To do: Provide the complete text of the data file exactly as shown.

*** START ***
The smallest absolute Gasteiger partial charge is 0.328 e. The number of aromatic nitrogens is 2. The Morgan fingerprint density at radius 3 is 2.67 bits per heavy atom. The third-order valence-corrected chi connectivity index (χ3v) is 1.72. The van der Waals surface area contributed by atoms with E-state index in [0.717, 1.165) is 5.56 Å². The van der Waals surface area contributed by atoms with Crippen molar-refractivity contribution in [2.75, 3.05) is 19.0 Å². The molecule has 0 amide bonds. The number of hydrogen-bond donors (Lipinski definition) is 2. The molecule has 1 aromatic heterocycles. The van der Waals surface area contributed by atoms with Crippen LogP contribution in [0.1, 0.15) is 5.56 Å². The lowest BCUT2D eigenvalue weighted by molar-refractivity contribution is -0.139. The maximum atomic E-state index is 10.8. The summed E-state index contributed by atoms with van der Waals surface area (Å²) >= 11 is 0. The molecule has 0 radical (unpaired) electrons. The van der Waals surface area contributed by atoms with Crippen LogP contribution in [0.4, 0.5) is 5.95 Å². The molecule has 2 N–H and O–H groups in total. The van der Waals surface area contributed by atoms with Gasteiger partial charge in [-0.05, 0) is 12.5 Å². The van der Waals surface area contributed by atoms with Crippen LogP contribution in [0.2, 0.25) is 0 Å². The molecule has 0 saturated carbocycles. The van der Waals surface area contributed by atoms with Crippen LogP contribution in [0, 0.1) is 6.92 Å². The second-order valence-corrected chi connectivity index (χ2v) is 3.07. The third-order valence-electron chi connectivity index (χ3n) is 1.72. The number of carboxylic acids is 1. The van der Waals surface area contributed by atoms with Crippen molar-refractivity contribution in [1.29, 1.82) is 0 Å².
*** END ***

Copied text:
The smallest absolute Gasteiger partial charge is 0.328 e. The number of aromatic nitrogens is 2. The Morgan fingerprint density at radius 3 is 2.67 bits per heavy atom. The third-order valence-corrected chi connectivity index (χ3v) is 1.72. The van der Waals surface area contributed by atoms with E-state index in [0.717, 1.165) is 5.56 Å². The van der Waals surface area contributed by atoms with Crippen molar-refractivity contribution in [2.75, 3.05) is 19.0 Å². The molecule has 0 amide bonds. The number of hydrogen-bond donors (Lipinski definition) is 2. The molecule has 1 aromatic heterocycles. The van der Waals surface area contributed by atoms with Crippen LogP contribution in [0.1, 0.15) is 5.56 Å². The lowest BCUT2D eigenvalue weighted by molar-refractivity contribution is -0.139. The maximum atomic E-state index is 10.8. The summed E-state index contributed by atoms with van der Waals surface area (Å²) >= 11 is 0. The molecule has 0 radical (unpaired) electrons. The van der Waals surface area contributed by atoms with Crippen LogP contribution in [0.4, 0.5) is 5.95 Å². The molecule has 2 N–H and O–H groups in total. The van der Waals surface area contributed by atoms with Gasteiger partial charge in [-0.05, 0) is 12.5 Å². The van der Waals surface area contributed by atoms with Crippen LogP contribution in [0.2, 0.25) is 0 Å². The molecule has 0 saturated carbocycles. The van der Waals surface area contributed by atoms with Crippen LogP contribution in [0, 0.1) is 6.92 Å². The second-order valence-corrected chi connectivity index (χ2v) is 3.07. The third-order valence-electron chi connectivity index (χ3n) is 1.72. The number of carboxylic acids is 1. The van der Waals surface area contributed by atoms with Crippen molar-refractivity contribution in [1.29, 1.82) is 0 Å².